What do you do if your group’s interests and enthusiasms expand beyond its original purview? Ian Page’s answer was to set up a new organisation; while Classical Opera will continue to explore the operatic range of Mozart and his contemporaries in concerts that have become major events in the calendar for Amadean enthusiasts, a new splinter group, The Mozartists, will pursue the orchestral repertoire that has become a burgeoning part of Page’s exploration of the period. In his introduction to The Mozartists’ inaugural concert, Page wrote that he wanted to “whet” the audience’s appetite and with a programme that began with Mozart’s Sinfonia Concertante for Violin, Viola and Orchestra in E flat major, the mouth did indeed begin to water.

Louise Alder © Fane Henderson
Louise Alder
© Fane Henderson

The piece is one of the greatest works of the genre, full of flavour and flair. One of the finest compositions from Mozart’s time in Salzburg, it reflects both the composer’s love of the viola and his encounters with the elite ensemble from Mannheim, perfectly suited to do justice to the sparks of the piece. The violin and viola soloists for this performance were respectively the orchestra’s leader, Matthew Truscott, and Alfonso Leal del Ojo, providing readings that both blended and offered variation in approach. Truscott’s playing bristled with energy which bordered on the seductive at times; not always showing pin-point precision, but displaying the vibrancy of tone and audacity of attack, particularly in the Presto, that one always hopes to hear. Truscott conveyed a certain sensualism in moments of teasing in the Allegro, rejected by the more austere and shaded playing of Leal del Ojo, perhaps a little too shy in the first movement, but confident and defined by the third. Page’s tempi and dynamics were taut and fleet throughout and there were pungent contributions from the woodwind and horns.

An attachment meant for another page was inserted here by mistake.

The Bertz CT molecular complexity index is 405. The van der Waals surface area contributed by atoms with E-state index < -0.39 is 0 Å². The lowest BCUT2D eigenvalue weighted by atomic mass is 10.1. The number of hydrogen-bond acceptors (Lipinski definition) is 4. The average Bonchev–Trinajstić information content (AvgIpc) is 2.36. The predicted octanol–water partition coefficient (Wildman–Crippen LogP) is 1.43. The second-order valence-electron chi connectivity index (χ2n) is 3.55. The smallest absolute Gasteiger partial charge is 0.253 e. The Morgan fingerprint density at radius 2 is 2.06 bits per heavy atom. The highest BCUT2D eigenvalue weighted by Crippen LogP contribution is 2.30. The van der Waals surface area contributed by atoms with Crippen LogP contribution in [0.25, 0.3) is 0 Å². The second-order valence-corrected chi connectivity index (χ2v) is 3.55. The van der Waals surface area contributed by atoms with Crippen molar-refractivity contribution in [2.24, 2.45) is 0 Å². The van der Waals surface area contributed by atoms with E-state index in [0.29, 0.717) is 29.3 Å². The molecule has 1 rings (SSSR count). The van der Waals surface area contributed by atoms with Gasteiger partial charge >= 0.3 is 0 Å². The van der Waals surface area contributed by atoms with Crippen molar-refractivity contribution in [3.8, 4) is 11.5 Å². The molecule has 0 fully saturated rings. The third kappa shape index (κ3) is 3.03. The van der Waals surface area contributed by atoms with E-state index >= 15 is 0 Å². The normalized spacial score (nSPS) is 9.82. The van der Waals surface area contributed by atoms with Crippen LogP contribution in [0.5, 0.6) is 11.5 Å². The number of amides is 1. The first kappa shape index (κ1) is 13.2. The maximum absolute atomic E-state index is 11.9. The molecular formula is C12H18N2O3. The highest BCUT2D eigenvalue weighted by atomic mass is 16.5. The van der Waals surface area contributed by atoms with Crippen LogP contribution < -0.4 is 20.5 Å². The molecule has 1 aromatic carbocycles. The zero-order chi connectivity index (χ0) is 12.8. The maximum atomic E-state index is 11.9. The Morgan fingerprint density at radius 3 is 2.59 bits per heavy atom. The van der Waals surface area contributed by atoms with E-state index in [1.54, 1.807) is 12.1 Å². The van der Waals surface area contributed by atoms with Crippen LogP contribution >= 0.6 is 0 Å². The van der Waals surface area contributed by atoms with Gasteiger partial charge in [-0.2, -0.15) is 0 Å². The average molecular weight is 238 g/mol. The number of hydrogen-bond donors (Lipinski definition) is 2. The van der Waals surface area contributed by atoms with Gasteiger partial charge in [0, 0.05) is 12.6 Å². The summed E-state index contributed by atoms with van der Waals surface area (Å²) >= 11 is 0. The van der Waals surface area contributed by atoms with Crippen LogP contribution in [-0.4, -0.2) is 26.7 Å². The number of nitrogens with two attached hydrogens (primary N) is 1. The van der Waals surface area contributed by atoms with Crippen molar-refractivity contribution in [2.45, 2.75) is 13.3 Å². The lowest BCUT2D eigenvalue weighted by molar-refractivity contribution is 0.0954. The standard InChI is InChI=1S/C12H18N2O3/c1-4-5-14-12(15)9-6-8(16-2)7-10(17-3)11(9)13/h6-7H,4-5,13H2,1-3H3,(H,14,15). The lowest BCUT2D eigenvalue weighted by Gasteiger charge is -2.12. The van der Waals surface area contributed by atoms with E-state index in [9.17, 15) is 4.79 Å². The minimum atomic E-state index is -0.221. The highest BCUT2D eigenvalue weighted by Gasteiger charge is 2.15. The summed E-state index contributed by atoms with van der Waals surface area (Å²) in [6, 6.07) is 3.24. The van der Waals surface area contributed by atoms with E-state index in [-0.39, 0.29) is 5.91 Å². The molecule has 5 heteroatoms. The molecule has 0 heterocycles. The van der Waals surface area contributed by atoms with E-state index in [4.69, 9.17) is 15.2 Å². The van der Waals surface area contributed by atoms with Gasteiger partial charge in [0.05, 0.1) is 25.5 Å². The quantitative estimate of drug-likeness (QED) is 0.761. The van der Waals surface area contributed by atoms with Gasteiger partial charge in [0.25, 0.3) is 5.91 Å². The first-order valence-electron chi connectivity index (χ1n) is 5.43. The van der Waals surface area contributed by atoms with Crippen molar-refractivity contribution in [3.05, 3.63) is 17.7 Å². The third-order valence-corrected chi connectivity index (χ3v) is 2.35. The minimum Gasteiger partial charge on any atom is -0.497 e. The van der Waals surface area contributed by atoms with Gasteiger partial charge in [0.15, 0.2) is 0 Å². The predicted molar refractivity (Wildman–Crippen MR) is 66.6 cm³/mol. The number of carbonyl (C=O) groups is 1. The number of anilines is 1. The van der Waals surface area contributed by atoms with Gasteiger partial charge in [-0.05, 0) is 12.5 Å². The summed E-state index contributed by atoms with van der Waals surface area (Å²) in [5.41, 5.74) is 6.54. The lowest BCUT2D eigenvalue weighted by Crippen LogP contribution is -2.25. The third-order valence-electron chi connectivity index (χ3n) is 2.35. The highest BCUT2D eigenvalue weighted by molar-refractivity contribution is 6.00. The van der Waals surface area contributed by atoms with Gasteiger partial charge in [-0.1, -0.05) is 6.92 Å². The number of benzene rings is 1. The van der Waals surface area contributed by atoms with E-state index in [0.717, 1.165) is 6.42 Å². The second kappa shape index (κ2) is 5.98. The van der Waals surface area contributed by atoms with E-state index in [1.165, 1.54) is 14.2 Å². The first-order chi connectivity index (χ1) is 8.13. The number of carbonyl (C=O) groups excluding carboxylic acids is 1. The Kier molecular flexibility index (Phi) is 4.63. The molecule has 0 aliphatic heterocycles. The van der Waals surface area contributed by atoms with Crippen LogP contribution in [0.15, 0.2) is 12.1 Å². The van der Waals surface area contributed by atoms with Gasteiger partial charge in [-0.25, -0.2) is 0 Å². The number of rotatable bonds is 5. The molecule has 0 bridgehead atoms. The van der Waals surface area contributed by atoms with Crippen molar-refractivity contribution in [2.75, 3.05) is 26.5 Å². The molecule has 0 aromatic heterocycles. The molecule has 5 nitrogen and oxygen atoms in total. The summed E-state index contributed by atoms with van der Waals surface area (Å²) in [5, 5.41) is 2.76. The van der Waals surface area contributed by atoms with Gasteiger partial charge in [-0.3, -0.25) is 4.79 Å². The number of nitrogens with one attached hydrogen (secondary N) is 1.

Dividing the orchestral works were two vocal contributions from Louise Alder, well on the way to making a name for herself after a strong showing at the BBC Cardiff Singer of the World competition. She started with a real rarity, the aria “Ma qui le cure vostre...De’ sublimi augusti eroi”, an aria from Gluck’s Il prologo, literally a prologue piece written for a performance of Traetta’s Ifigenia in Tauride that was to be given in celebration of the expected birth of Peter Leopold I’s first child. Jupiter is the sole character in this prologue and the aria is a long and triumphant celebration of the imminent royal arrival. Alder brought a sense of the nobility and authority of the king of the gods to the recitative, while in the main aria, we heard a clear and sleek voice with some lovely ornamentation and a sturdy, unwavering top. Splendidly fluid oboe contributions gave the aria a frothy veneer that complemented Alder’s lyricism.

Alder followed this with “Quando avran fine omai…Padre, germani, addio” from Mozart’s Idomeneo. Here, the ability Alder showed earlier in imbuing her singing with character was reinforced, with a biting, vengeful recitative, splendidly articulated, and with smooth legato in the aria itself – a real treat that in particular made me want to hear her as Donna Elvira. The concert ended with Page’s individual reading of Mozart’s Symphony No. 29 in A major, beginning with a brisk opening. The contrasts he brought out among the strings gave the Allegro an additional flavour; rich, port-tinted playing from the deeper strings against violins which had just a touch of acidity. Horn contributions were appropriately raucous, particularly in the Minuet where they veered towards wanton hooliganism above the over-polite and mannered delicacy of the violins. Not a bad start for Page’s new band.

****1